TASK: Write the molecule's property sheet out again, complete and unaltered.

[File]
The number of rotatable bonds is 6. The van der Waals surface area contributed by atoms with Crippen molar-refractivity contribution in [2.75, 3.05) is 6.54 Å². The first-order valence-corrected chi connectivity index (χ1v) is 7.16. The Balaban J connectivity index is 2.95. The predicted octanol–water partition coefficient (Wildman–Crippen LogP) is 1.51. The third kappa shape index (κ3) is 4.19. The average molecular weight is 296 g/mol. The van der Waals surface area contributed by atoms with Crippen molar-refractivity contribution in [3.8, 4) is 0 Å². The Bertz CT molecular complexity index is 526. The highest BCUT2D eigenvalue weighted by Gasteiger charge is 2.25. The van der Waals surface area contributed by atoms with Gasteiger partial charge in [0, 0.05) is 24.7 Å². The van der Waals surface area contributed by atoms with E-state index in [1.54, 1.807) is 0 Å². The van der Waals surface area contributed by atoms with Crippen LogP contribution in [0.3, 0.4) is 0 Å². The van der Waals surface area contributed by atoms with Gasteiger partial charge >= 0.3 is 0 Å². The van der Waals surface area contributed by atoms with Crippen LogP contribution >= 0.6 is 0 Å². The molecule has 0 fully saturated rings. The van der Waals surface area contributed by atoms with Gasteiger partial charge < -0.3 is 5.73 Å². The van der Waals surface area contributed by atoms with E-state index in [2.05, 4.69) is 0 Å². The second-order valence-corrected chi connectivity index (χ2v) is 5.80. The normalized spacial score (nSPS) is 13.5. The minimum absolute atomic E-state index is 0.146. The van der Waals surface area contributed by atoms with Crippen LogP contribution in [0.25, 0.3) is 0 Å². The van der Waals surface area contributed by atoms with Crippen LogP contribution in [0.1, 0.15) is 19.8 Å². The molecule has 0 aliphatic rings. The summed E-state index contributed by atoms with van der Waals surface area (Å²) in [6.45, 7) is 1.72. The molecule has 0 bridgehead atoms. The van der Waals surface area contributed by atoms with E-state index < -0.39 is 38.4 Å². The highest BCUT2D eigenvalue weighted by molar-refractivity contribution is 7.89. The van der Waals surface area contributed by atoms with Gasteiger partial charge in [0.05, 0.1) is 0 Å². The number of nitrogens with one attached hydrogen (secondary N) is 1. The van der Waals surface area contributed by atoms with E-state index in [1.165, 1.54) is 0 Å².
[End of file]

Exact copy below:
The number of rotatable bonds is 6. The van der Waals surface area contributed by atoms with Crippen molar-refractivity contribution in [2.75, 3.05) is 6.54 Å². The first-order valence-corrected chi connectivity index (χ1v) is 7.16. The Balaban J connectivity index is 2.95. The predicted octanol–water partition coefficient (Wildman–Crippen LogP) is 1.51. The third kappa shape index (κ3) is 4.19. The average molecular weight is 296 g/mol. The van der Waals surface area contributed by atoms with Crippen molar-refractivity contribution in [3.8, 4) is 0 Å². The Bertz CT molecular complexity index is 526. The highest BCUT2D eigenvalue weighted by Gasteiger charge is 2.25. The van der Waals surface area contributed by atoms with Gasteiger partial charge in [0, 0.05) is 24.7 Å². The van der Waals surface area contributed by atoms with E-state index in [1.54, 1.807) is 0 Å². The van der Waals surface area contributed by atoms with Crippen LogP contribution in [0.3, 0.4) is 0 Å². The van der Waals surface area contributed by atoms with Gasteiger partial charge >= 0.3 is 0 Å². The van der Waals surface area contributed by atoms with Crippen LogP contribution >= 0.6 is 0 Å². The molecule has 0 fully saturated rings. The van der Waals surface area contributed by atoms with Gasteiger partial charge < -0.3 is 5.73 Å². The van der Waals surface area contributed by atoms with E-state index in [2.05, 4.69) is 0 Å². The second-order valence-corrected chi connectivity index (χ2v) is 5.80. The normalized spacial score (nSPS) is 13.5. The minimum absolute atomic E-state index is 0.146. The van der Waals surface area contributed by atoms with Crippen LogP contribution in [0.25, 0.3) is 0 Å². The van der Waals surface area contributed by atoms with Crippen LogP contribution in [0.1, 0.15) is 19.8 Å². The molecule has 0 aliphatic rings. The summed E-state index contributed by atoms with van der Waals surface area (Å²) in [6.45, 7) is 1.72. The molecule has 0 bridgehead atoms. The van der Waals surface area contributed by atoms with E-state index < -0.39 is 38.4 Å². The highest BCUT2D eigenvalue weighted by molar-refractivity contribution is 7.89. The van der Waals surface area contributed by atoms with Gasteiger partial charge in [0.05, 0.1) is 0 Å². The number of nitrogens with one attached hydrogen (secondary N) is 1. The van der Waals surface area contributed by atoms with E-state index in [1.165, 1.54) is 0 Å².